The Implementation of the Curricular Requirements of the Education Reform Act 1989-90
This report is the result of HMI monitoring the first year of the implementation of the National Curriculum in mathematics in Key Stages One and Three. Evidence was collected on visits made during the year by primary and mathematics specialists to 291 primary schools, 20 middle schools and 373 secondary schools. While the emphasis was on work in Years One and Seven, other years were observed in order to provide a context for evaluating the progress made and any changes.
The report recognised that a promising start had been made to the introduction of the National Curriculum in mathematics. With signs that the range and standard of work had improved.
Visits to schools showed that the large majority of schools had responded to the challenge of the National Curriculum by reviewing schemes of work and generally evaluating their practices. The most successful schools were those where the staff worked as a team, effectively led by a mathematics co-ordinator or head of department.
Although significant staffing problems were reported in both primary and secondary sectors, relating to turnover, long-term absence or recruitment, it was judged to be adequate or better in almost three-quarters of the secondary schools visited. Staff in primary schools who had been encouraged to collaborate had made more progress and felt more confident than teachers working alone.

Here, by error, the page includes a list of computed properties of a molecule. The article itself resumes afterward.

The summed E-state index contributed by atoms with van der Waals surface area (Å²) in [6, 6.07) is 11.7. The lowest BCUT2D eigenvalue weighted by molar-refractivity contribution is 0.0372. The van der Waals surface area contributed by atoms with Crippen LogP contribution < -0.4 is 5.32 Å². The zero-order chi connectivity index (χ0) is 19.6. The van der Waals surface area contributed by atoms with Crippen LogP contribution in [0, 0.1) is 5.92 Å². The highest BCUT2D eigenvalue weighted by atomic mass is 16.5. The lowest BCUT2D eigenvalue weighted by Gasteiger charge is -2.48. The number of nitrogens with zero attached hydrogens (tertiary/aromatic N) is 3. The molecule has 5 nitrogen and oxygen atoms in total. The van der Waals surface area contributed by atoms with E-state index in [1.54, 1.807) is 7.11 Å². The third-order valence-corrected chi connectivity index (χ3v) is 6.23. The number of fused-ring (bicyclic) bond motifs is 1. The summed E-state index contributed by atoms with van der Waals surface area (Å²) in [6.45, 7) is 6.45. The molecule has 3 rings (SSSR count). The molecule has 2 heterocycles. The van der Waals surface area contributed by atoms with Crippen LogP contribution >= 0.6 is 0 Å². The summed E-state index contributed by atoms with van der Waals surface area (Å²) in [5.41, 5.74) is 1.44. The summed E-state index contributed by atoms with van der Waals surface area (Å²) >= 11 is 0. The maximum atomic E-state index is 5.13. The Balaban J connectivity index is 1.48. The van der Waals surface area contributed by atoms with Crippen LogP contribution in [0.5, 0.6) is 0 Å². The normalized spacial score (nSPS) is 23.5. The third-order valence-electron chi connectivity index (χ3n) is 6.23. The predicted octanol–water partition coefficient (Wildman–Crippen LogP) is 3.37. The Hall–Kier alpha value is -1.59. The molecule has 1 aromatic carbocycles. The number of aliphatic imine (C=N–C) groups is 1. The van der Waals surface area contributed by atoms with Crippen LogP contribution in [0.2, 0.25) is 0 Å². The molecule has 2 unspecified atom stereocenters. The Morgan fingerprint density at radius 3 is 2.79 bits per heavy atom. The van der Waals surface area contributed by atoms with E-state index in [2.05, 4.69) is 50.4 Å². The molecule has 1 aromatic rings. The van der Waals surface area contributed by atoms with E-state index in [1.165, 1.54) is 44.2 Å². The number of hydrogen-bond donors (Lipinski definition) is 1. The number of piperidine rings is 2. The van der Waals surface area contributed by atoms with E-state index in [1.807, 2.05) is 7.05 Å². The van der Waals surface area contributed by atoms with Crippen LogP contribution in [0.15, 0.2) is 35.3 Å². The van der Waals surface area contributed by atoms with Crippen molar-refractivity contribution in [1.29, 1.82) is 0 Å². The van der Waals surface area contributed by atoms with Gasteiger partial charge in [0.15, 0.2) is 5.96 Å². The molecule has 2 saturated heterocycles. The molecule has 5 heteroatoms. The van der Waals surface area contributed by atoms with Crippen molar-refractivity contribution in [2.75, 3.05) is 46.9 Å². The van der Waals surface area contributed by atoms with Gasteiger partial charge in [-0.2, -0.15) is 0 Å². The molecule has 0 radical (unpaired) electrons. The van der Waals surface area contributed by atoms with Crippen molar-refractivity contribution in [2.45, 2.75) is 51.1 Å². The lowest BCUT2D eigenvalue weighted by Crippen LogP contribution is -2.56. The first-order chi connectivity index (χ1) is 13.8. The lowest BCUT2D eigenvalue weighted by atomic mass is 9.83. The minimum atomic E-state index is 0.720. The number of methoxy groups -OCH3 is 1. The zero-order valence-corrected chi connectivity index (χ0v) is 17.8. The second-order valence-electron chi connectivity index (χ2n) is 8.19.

It was noted that students learned more effectively when they were provided with a variety of learning materials and experiences such as practical work, problem solving and discussion, and lessons which offered these were increasing in regularity.
Much of the work for Year One students was pitched appropriately, but some students were under challenged, whilst for students in Year Seven work was initially based on Levels Two or Three, representing serious under expectation by teachers and a lack of attention to previous attainment.
The greatest concern expressed by teachers related to assessing, recording and reporting students' performance and very few schools had begun to develop assessment policies related to Attainment Targets.
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